No one taught me about depression.
By: rose cervantes
I had to trial and error my suicidal ideation.
I had to grow up in a foggy world.
The flashlights offered to me never had any batteries.
My guidebooks only covered family recipes and daughter responsibilities.
Why didn’t anyone see the gaping hole in my chest, the robotic pull
Of the corners of my mouth to say hello.
Why didn’t anyone tell me that to grow up
Meant to face things our parents swept under welcome mats?
I wish someone would have told me
It’s both normal and okay to wake up every day.
Asking for a way out.
I learned about denial alone in the crawl space of our attic.
In my family we don’t hide things in the basement, there are no basements on this island.
Instead, we fill soggy cardboard boxes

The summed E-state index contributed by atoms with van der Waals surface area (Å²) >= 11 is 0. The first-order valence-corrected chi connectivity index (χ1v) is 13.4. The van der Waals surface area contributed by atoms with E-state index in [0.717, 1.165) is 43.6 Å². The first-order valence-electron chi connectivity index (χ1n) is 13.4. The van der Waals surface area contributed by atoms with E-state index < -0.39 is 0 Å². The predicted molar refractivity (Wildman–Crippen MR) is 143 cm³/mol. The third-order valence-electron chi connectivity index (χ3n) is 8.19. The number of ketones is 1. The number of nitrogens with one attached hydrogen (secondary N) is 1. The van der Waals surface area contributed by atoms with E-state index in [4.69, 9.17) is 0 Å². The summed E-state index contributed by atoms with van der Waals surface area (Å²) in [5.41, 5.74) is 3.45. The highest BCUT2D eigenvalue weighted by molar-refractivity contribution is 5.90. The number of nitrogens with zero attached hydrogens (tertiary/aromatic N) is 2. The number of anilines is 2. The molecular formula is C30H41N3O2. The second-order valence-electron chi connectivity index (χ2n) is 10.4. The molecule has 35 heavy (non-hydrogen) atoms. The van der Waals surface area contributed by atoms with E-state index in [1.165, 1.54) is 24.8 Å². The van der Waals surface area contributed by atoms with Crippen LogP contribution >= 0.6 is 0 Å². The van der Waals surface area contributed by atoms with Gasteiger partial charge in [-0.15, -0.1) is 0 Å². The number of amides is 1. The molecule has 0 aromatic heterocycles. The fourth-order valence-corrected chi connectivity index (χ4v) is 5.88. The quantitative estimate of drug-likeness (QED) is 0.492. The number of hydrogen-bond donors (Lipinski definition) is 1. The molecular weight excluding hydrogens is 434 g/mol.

And stack them high above our heads.
Let it float heavy above old boards.
Young bones hold my inherited pain.
I am not depressed.
I am not lonely.
I am not important.
I promised I scraped toothpaste
Across each tooth this morning.
Yeah- I totally would have loved to grab dinner,
But I’m so busy.
I don’t know a thing about anger.
They have never visited or called.
I’ve heard rumors
About anger being easier to invite into bed than pain.
She swims in-between your molars
to fill white spaces with dripping crimson.
But If you met my depression
You would know how sweetly she whispers
I am the only one who could ever love you.